Date published: 04 September 2008
Sir Cyril Smith - 80th Birthday Party
Sir Cyril Smith appeared on BBC TV news to defend himself against accusations that he lobbied for what was the world's largest asbestos factory, Rochdale's Turner & Newall, to help keep the dangers of asbestos under wraps.
Sir Cyril, who claimed in 1981 that asbestos posed “no danger to the general public”, said he was simply defending jobs in his constituency and denied the claims that he helped Turner & Newall to cover up the dangers of asbestos.
Jez Parton, commenting on the Rochdale Online message board said: "He didn't come across very well. He basically told the interviewer that the general public was not at risk, and if you worked there you knew the risks. In other words it's your own fault if you get ill as a result of working there, and thousands of jobs are more important than a few lives."
John Butterworth added: "The idea of no risk to general public has been blown away by many health and safety cases in the intervening years. What is the LEVEL of risk is a different question entirely and one that neither I nor Cyril is competent to answer."
The transcript from the programme:
Gordon Burns: Sir Cyril Smith denies claims he helped a local company to cover up the dangers of asbestos
Cyril Smith: Absolute rubbish. How could I cover up the dangers of asbestos?
Ranvir Singh: Now, Sir Cyril Smith the former MP for Rochdale has rejected claims that he helped a local firm cover up the dangers of asbestos. In 1981 Sir Cyril told Parliament asbestos posed “no danger to the general public”.
Gordon Burns: But we now know weeks earlier he asked the world's biggest asbestos manufacturer to let him have the speech they'd like to make.
Today Sir Cyril who is now 80 years old came out fighting claiming he was defending jobs in his constituency. Stuart Flinders reports from Rochdale.
Stuart Flinders: This is Rochdale's Spodden Valley, once home to the firm of T&N the world's largest asbestos factory. In the 1980s the local MP faced a dilemma. More than 2000 people were employed here and yet there was a growing link between asbestos and fatal illnesses. So should the MP be more concerned about jobs or health?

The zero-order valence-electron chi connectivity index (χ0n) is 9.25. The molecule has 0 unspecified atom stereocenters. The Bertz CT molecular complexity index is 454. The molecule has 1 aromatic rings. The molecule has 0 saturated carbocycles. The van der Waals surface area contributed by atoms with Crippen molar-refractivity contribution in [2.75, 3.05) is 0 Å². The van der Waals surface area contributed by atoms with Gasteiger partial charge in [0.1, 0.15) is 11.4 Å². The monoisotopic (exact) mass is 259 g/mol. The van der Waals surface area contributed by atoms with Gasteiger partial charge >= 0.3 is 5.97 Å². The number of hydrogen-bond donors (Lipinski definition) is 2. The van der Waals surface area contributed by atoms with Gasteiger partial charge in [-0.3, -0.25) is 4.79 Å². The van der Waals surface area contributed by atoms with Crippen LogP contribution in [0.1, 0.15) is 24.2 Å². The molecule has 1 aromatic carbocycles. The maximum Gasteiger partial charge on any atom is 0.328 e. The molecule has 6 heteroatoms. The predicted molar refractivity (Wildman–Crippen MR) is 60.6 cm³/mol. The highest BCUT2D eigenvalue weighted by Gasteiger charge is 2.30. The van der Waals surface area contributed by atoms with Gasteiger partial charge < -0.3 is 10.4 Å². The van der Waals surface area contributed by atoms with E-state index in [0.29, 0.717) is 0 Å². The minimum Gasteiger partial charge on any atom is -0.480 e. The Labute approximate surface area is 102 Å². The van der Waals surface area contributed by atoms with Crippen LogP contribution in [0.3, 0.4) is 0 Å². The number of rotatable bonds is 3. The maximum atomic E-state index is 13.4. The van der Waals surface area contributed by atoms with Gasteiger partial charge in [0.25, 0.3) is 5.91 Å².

In 1981 weeks before the House of Commons debated banning the sale of asbestos the then MP Cyril Smith wrote to Turner & Newall.
“...could you please, within the next eight weeks, let me have the speech you would like to make (were you able to), in that debate? In particular, points of disagreement, with EEC documentation . Points to urge etc...”
[Rochdale Observer clipping]:
“...A Labour move to have the sale of asbestos products banned throughout the Common Market was debated in the House of Commons on Thursday after a warning by Cyril Smith MP that it could cost hundreds of jobs in Rochdale and thousands throughout the country...”
“...He said 'There is no danger to the public at large from asbestos'...”
Stuart Flinders: Derek Phillips used to live near the factory. He suffers from mesothelioma, a mostly asbestos related cancer.
Derek Phillps: I always used to rate Cyril Smith. He called a spade a spade, but he should have been coming out on the side of the people that were poorly, not jobs. They could have shut the factory and built something else there.
Stuart Flinders: Sir Cyril rejects the idea he only consulted the firm. He knew and spoke to many asbestos workers, he said. Now 80 years old, he stands by his actions.
Cyril Smith: If they are saying that I should have gone for closing the company they are saying I should have gone for 2500 people on the dole...
Stuart Flinders (interrupts): ...not suggesting close the factory. Suggestion maybe that you could have asked some different questions. You said in the House of Commons there is no danger to the public at large from asbestos...
Cyril Smith: No there isn't and there never was.
Stuart Flinders: Really?
Cyril Smith: Well of course. There is no danger of asbestos to the public at large. You were never in danger of it. I was never in danger of it.
Stuart Flinders: There were people near the factory that fear they were in danger of it...
Cyril Smith (interrupts): Well I'm not sure you are correct, actually I think you are overstating the case. There were people that worked there but they knew the dangers with it. But nobody made them work there. They could have left.